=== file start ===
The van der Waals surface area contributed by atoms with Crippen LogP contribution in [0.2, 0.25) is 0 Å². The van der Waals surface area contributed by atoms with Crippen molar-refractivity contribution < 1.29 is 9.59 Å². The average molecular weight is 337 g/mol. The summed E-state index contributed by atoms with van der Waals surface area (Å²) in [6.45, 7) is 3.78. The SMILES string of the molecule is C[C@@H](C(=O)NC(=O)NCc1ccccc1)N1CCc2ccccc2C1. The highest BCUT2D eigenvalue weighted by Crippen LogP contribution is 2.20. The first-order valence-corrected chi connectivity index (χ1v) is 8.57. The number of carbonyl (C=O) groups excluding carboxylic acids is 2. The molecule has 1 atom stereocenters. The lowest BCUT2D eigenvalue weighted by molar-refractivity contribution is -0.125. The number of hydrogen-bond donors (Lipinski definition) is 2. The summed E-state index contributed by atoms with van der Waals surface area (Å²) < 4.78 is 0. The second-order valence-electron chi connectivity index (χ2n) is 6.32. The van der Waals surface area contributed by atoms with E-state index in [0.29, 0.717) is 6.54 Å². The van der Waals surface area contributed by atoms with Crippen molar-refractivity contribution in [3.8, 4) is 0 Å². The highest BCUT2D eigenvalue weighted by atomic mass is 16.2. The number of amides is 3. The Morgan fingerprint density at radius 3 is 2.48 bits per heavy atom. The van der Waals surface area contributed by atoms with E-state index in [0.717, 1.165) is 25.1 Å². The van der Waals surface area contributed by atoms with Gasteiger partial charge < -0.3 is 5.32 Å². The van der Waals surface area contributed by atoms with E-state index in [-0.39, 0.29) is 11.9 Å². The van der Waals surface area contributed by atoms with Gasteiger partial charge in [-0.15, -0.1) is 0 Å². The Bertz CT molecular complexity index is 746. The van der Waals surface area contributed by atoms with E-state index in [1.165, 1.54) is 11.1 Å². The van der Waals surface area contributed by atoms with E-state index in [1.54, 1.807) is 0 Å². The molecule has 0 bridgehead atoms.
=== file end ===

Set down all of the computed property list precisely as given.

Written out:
The van der Waals surface area contributed by atoms with Crippen LogP contribution in [0.2, 0.25) is 0 Å². The van der Waals surface area contributed by atoms with Crippen molar-refractivity contribution < 1.29 is 9.59 Å². The average molecular weight is 337 g/mol. The summed E-state index contributed by atoms with van der Waals surface area (Å²) in [6.45, 7) is 3.78. The SMILES string of the molecule is C[C@@H](C(=O)NC(=O)NCc1ccccc1)N1CCc2ccccc2C1. The highest BCUT2D eigenvalue weighted by Crippen LogP contribution is 2.20. The first-order valence-corrected chi connectivity index (χ1v) is 8.57. The number of carbonyl (C=O) groups excluding carboxylic acids is 2. The molecule has 1 atom stereocenters. The lowest BCUT2D eigenvalue weighted by molar-refractivity contribution is -0.125. The number of hydrogen-bond donors (Lipinski definition) is 2. The summed E-state index contributed by atoms with van der Waals surface area (Å²) < 4.78 is 0. The second-order valence-electron chi connectivity index (χ2n) is 6.32. The van der Waals surface area contributed by atoms with E-state index in [0.29, 0.717) is 6.54 Å². The van der Waals surface area contributed by atoms with Crippen molar-refractivity contribution in [3.8, 4) is 0 Å². The highest BCUT2D eigenvalue weighted by atomic mass is 16.2. The number of amides is 3. The Morgan fingerprint density at radius 3 is 2.48 bits per heavy atom. The van der Waals surface area contributed by atoms with E-state index in [0.717, 1.165) is 25.1 Å². The van der Waals surface area contributed by atoms with Gasteiger partial charge < -0.3 is 5.32 Å². The van der Waals surface area contributed by atoms with E-state index in [-0.39, 0.29) is 11.9 Å². The van der Waals surface area contributed by atoms with Gasteiger partial charge in [-0.15, -0.1) is 0 Å². The Bertz CT molecular complexity index is 746. The van der Waals surface area contributed by atoms with E-state index in [1.165, 1.54) is 11.1 Å². The van der Waals surface area contributed by atoms with E-state index in [1.54, 1.807) is 0 Å². The molecule has 0 bridgehead atoms.